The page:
“California native Duffy becomes KC area’s most visible cheerleader.” That’s the sub-headline underneath a photo on the front page of the sports section of this morning’s Kansas City Star. I used to be an editor for that newspaper in that very sports department. Every American boy and girl ought to have the opportunity to work for a newspaper at some point during their formative years. In the employ of a gazette you learn the value of a deadline. You learn how to spell. You learn how to revise copy. And you learn that no matter how well you write or edit something of any significant length, it can be improved upon.
We love our Royals, and Our Boys of Summer won their first 2017 Cactus-League contest yesterday, 7-5, against the Texas Rangers. Salvy homered. Hoz had a double. My wife and I share season tickets to the Royals with our business partner Miguel, who served as our campaign treasurer for our last political race for a seat on the Kansas State Board of Education.
I know education and I know how to fix it. Unfortunately, the ENTRENCHED INTERESTS OF THE EDUCATION MACHINE keep yelling for more money with no interest in solving the longstanding problems that plague our schools in under-served (low socioeconomic) neighborhoods. In short, the system keeps on rolling with daughters and sons of our fellow citizens struggling with modern life having the less experienced teachers and the “hangers-on,” those teachers who burned out years ago but are hanging on for their retirement. These are real problems in our “modern” school system.
In the KC Star sports commentary this morning about Royals pitcher Danny Duffy, Star columnist Sam Mellinger suggests that the left-hander is “the Kansas City area’s most prolific and visible cheerleader — with the possible exception of mayor Sly James.”
Well, the mayor of Kansas City and I were beer vendors at the Truman Sports Complex years ago. It’s been more than 35 years since we worked together, each putting himself through college, selling suds in the seating areas of both Royals Stadium (now Kauffman Stadium) and Arrowhead Stadium, across the parking lot, where the Chiefs play NFL games. Sly was a pre-law student at Rockhurst College (now Rockhurst University). I was an engineering student at the local campus for the University of Missouri, in Kansas City. Those were the days. We were young and in shape and had our lives ahead of us. Beer Man! Cold bottle o’ beer! And we could “party” with the best of ’em!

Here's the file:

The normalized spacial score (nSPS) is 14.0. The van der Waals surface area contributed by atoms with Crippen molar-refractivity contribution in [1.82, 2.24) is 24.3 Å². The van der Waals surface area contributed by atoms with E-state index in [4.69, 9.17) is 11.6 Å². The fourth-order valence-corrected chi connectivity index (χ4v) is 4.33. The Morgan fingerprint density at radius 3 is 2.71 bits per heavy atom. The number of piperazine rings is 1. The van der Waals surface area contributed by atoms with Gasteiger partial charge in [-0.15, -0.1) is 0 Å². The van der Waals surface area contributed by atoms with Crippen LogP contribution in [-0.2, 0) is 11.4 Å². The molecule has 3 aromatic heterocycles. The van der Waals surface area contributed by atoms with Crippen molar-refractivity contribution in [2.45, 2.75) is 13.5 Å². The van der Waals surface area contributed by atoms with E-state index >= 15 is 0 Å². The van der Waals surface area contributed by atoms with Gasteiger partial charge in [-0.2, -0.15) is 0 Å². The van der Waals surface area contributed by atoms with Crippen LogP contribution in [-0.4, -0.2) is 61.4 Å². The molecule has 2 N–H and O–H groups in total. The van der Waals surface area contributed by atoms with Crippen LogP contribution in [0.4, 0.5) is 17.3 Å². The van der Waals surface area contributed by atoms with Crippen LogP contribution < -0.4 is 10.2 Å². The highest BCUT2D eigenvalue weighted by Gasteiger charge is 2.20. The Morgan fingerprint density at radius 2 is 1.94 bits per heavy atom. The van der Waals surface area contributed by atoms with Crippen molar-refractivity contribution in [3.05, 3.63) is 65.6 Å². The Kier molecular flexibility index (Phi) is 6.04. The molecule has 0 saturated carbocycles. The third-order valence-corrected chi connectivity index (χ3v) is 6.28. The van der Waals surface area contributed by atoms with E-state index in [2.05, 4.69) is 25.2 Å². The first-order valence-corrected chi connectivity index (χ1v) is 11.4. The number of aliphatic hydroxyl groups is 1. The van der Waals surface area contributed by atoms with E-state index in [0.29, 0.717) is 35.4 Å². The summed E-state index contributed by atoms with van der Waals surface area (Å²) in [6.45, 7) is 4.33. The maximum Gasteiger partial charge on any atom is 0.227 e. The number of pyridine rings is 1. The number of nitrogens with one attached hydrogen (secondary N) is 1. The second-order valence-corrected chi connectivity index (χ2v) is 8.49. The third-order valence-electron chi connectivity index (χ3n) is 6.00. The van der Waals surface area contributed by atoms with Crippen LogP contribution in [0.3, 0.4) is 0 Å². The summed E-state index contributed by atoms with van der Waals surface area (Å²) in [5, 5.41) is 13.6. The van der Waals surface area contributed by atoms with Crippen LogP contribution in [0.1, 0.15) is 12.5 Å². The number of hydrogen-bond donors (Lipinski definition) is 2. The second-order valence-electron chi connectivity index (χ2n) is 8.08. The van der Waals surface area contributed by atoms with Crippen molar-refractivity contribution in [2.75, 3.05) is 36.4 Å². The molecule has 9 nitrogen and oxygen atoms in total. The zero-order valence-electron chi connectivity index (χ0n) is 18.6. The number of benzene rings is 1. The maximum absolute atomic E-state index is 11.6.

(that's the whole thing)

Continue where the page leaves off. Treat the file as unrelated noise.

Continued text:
We are not going to fix education today with an essay written to accompany a website dedicated to better math standards. In fact, it has been all-too-long since I have written anything for this venture. Politics and the noise of Clinton-versus-Trump were drowning everything out. The last several weeks have been a cacophony of political backbiting. Now, however, we have an administration in Washington dedicated to ACTUALLY CHANGING THE SYSTEM, and we in Kansas have an opportunity like never before.
It really is different here.
In Kansas we are dedicated to building a system that serves everyone who wants an education. “Kansas Leads the World in the Success of Each Student” is the vision of the state board. Privileged to have been re-elected to that ten-person board to a second four-year term, I can now ACTUALLY FIX THIS THING WE LOVE CALLED EDUCATION. This means I have to take on the ENTRENCHED INTERESTS. This means taking on the collusion and complacency of the department of education, the colleges of education, and the teachers’ union. Hey, it ain’t no hill for a stepper. We can actually have great schools in every neighborhood if we’re willing to CHANGE THE SYSTEM. And it ain’t rocket science, either.